Université de Strasbourg

Distinguished Lecture, Jeffrey V. Ravetch : Fc Receptors – Drivers of Immunity

November 19, 2018
From 10:30 until 12:00
Salle de conférence, MISHA, 5 allée du Général Rouvillois, Strasbourg


10:30 Opening remarks and introduction by Jules Hoffmann, Chair of Integrative Biology, USIAS


Lecture by Jeffrey V. Ravetch, Rockefeller University, US :
Fc Receptors – Drivers of Immunity

11:40 Discussion moderated by Jules Hoffmann 


Fc Receptors – Drivers of Immunity

How do antibodies mediate diverse effector activities through an apparently invariant Fc domain?

FC functionsThe solution to this paradox is to be found in the diversity of receptors that engage the Fc domain, collectively called the Fcγ receptors. These cell surface receptors, selectively expressed on various immune cell populations, confer specificity on the IgG immune response by their selective engagement of Fcs that differ in subclass and glycan composition. The Fc domain thus displays a surprising degree of structural diversification enabling distinct structures to engage individual members of this extended family of receptors. Unique Fc structures and their cognate receptors have been defined that result in either pro-inflammatory, anti-inflammatory, or immunomodulatory activity of antibodies in vivo. These observations have provided a molecular explanation for the mechanisms by which antibodies can mediate their therapeutic or pathogenic activities and has resulted in in the development and approval of novel therapeutics for autoimmune, infectious and neoplastic diseases.


Jeffrey V. Ravetch

Jeffrey V. Ravetch, MD, PhD is the Theresa and Eugene Lang Professor at The Rockefeller University and Head of the Leonard Wagner Laboratory of Molecular Genetics and Immunology. 

Jeff Ravetch

Professor Ravetch, a native of New York City, received his undergraduate training in molecular biophysics and biochemistry at Yale University and earned his BS degree in 1973 working with Donald M. Crothers on the thermodynamic and kinetic properties of synthetic oligoribonucleotides. He continued his training at The Rockefeller University – Cornell Medical School MD/PhD programme, earning his doctorate in 1978 in genetics with Norton Zinder and Peter Model, during which he investigated the genetics of viral replication and gene expression for the single stranded DNA bacteriophage f1. In 1979 he earned his MD from Cornell University Medical School. He pursued postdoctoral studies at the NIH with Phil Leder where he identified and characterised the genes for human antibodies and the DNA elements involved in switch recombination. From 1982 to 1996, Professor Ravetch was a member of the faculty of the Memorial Sloan-Kettering Cancer Center and Cornell Medical College.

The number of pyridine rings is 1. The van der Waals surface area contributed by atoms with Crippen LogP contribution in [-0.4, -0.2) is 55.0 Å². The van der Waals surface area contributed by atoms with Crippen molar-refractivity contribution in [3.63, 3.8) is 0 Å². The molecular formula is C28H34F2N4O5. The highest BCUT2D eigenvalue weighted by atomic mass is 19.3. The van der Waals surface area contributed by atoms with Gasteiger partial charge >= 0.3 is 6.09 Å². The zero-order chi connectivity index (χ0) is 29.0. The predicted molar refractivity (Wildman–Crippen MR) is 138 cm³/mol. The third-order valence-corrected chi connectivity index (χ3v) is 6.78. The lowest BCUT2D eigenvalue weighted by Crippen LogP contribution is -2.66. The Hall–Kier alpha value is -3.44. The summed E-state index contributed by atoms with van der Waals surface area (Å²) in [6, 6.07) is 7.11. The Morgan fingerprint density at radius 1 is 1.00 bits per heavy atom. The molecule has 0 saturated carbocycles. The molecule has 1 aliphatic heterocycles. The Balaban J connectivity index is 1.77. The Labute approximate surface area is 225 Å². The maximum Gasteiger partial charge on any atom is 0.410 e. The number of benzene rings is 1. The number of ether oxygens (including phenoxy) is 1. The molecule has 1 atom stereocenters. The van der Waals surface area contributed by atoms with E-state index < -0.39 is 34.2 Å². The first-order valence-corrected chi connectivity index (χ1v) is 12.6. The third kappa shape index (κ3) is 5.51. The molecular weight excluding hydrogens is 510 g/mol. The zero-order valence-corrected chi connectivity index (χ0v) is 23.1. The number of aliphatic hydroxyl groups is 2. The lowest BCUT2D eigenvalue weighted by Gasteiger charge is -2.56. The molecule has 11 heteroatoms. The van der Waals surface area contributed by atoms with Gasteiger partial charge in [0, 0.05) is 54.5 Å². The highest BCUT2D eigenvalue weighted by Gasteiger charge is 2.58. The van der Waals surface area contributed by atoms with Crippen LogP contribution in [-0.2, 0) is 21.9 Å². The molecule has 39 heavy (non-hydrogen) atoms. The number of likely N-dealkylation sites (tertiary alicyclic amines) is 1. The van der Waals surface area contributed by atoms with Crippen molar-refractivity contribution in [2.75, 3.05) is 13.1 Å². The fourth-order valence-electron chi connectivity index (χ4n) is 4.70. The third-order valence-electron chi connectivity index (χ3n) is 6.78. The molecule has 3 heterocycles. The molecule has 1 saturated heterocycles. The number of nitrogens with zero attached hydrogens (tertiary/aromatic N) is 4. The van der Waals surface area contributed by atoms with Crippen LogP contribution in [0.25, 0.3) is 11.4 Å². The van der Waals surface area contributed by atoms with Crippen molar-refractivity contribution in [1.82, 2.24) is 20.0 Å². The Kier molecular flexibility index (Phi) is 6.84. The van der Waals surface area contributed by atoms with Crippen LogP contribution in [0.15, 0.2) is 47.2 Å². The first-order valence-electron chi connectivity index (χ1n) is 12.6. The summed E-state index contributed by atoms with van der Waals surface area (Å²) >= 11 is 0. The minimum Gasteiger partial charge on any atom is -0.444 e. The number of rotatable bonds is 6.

Professor Ravetch and his team have focused on the Fc domain of antibodies and the receptors it engages, determining the mechanisms by which this domain enables antibodies to mediate their diverse biological activities in vivo. His work established the novel structural basis for Fc domain functional diversity and the pre-eminence of FcR pathways in host defense, inflammation and tolerance, describing novel inhibitory signaling pathways to account for the paradoxical roles of antibodies as promoting and suppressing inflammation. His studies have focused on the redesign of antibodies to enhance their therapeutic capacity for the treatment of autoimmune diseases like lupus and arthritis, as well as cancer and infectious diseases. His work has been widely extended into clinical applications for the treatment of neoplastic, inflammatory and infectious diseases. 

Professor Ravetch has received numerous awards during his career, including the William B. Coley Award, Cancer Research Institute (2007), the Gairdner International Award (2012), the Sanofi-Institut Pasteur Award (2012) the Wolf Prize in Medicine (2015), the  Ross Prize in Molecular Medicine (2017), and most recently, the Robert Koch Award (2018).

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